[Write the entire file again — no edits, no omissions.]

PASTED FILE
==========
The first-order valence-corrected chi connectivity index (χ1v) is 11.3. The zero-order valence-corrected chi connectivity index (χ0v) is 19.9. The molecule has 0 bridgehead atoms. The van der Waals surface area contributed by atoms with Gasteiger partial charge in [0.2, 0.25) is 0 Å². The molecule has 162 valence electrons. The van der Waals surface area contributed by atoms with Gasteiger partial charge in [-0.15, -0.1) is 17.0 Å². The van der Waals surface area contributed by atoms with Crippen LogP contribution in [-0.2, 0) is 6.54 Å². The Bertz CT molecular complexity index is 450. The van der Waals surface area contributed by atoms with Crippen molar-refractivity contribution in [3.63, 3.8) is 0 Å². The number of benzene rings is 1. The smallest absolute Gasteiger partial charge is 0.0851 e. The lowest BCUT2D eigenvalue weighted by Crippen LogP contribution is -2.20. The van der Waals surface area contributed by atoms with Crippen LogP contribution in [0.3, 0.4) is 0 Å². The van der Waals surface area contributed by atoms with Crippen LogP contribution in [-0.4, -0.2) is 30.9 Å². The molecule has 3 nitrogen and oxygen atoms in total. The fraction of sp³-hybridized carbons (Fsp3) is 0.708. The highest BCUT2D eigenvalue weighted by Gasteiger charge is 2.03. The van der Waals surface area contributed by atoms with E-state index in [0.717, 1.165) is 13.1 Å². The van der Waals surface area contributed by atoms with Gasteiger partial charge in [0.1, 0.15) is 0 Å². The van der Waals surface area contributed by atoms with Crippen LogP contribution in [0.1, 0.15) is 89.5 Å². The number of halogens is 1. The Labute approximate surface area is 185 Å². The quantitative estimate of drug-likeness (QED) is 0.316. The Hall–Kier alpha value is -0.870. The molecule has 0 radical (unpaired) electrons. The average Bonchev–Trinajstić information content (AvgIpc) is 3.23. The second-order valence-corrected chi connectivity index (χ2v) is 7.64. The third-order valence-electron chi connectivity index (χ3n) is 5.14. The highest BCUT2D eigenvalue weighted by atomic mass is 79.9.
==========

The first-order valence-corrected chi connectivity index (χ1v) is 11.3. The zero-order valence-corrected chi connectivity index (χ0v) is 19.9. The molecule has 0 bridgehead atoms. The van der Waals surface area contributed by atoms with Gasteiger partial charge in [0.2, 0.25) is 0 Å². The molecule has 162 valence electrons. The van der Waals surface area contributed by atoms with Gasteiger partial charge in [-0.15, -0.1) is 17.0 Å². The van der Waals surface area contributed by atoms with Crippen LogP contribution in [-0.2, 0) is 6.54 Å². The Bertz CT molecular complexity index is 450. The van der Waals surface area contributed by atoms with Crippen molar-refractivity contribution in [3.63, 3.8) is 0 Å². The number of benzene rings is 1. The smallest absolute Gasteiger partial charge is 0.0851 e. The lowest BCUT2D eigenvalue weighted by Crippen LogP contribution is -2.20. The van der Waals surface area contributed by atoms with Crippen LogP contribution in [0.3, 0.4) is 0 Å². The van der Waals surface area contributed by atoms with Crippen LogP contribution in [-0.4, -0.2) is 30.9 Å². The molecule has 3 nitrogen and oxygen atoms in total. The fraction of sp³-hybridized carbons (Fsp3) is 0.708. The highest BCUT2D eigenvalue weighted by Gasteiger charge is 2.03. The van der Waals surface area contributed by atoms with E-state index in [0.717, 1.165) is 13.1 Å². The van der Waals surface area contributed by atoms with Gasteiger partial charge in [0.1, 0.15) is 0 Å². The van der Waals surface area contributed by atoms with Crippen LogP contribution in [0.1, 0.15) is 89.5 Å². The number of halogens is 1. The Labute approximate surface area is 185 Å². The quantitative estimate of drug-likeness (QED) is 0.316. The Hall–Kier alpha value is -0.870. The molecule has 0 radical (unpaired) electrons. The average Bonchev–Trinajstić information content (AvgIpc) is 3.23. The second-order valence-corrected chi connectivity index (χ2v) is 7.64. The third-order valence-electron chi connectivity index (χ3n) is 5.14. The highest BCUT2D eigenvalue weighted by atomic mass is 79.9.